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Michael Dean

Businesses and organizations have myriad ways to reach people. Regardless of medium, what’s most important to Michael is what we say, how we say it, and to whom. A skilled strategist, Michael focuses on the fundamentals of marketing: “The power of branding, mass marketing, advertising – the channels have fractured and evolved, but the techniques haven’t changed.”
Account Director
Strategist
Branding minimalist
Diviner of insights

Michael’s take on:

Defining problems for strategy’s sake

Communications and marketing strategy starts when you define the single problem you’re trying to solve — and then work single-mindedly to solve it.

“Strategy is about making difficult choices,” Michael says. “Strategy is not about adding more and more stuff.”

Michael asks questions, challenges assumptions and pushes some boundaries to help DH clients make those choices. It’s all in the name of fostering a long-term, forward-looking approach — one that results in the behavior changes or competitive advantage you need.

Choosing a brand position

No matter how good your business or organization is, few people have the brain space or time to think much about it. Choose a brand position to set yourself apart as simply, cleanly and authentically as possible, Michael advises.

Start with what your consumer cares about most — and what you offer that authentically meets that need.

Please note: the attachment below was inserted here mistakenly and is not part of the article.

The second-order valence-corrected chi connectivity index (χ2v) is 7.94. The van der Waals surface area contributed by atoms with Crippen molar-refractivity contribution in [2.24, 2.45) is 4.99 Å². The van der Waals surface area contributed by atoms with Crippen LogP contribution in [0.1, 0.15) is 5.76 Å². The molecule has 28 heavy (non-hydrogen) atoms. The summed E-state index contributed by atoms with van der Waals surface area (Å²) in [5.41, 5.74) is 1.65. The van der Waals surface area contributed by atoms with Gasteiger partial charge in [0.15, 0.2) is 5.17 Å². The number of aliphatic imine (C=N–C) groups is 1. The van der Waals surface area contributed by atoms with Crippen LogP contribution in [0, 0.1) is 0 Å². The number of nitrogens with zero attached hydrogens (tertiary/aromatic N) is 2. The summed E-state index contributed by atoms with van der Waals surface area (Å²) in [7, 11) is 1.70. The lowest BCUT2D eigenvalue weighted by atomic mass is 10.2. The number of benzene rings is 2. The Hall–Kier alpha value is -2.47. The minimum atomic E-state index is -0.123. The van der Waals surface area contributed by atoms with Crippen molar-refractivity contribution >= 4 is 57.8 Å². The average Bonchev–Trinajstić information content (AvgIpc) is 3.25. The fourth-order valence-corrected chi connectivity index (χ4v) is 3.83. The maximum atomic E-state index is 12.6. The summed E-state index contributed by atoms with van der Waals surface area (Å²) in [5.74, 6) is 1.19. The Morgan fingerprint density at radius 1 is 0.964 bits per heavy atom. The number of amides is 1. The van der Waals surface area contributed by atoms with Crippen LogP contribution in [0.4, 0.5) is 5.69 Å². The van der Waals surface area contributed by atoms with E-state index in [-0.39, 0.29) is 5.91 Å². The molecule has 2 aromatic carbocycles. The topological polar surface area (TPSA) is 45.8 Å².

Michael says:

There’s usually a brand essence – a single word or idea — that people relate to your brand. People relate Volvo to safety, for example. If you’re talking about more than that, you’re not defining that single position. And you look like everyone else.

Market insights driven by data

Data is no good without insights that make sense of it. What relevant, actionable realities do the data reveal? Answering those questions is about numbers, but it’s also about brains — and gut instincts, Michael says.

“Sometimes data is like stand-up comedy,” he says. “Comics say things that everybody knows, but the way they say it makes everyone else say, ‘Hey, yeah, what is up with that thing I already know?’”

His point: Use your data, but trust your gut as well. The best insights are part analytics and part art.

Education

Bachelor of science, advertising and business administration, The University of Tennessee

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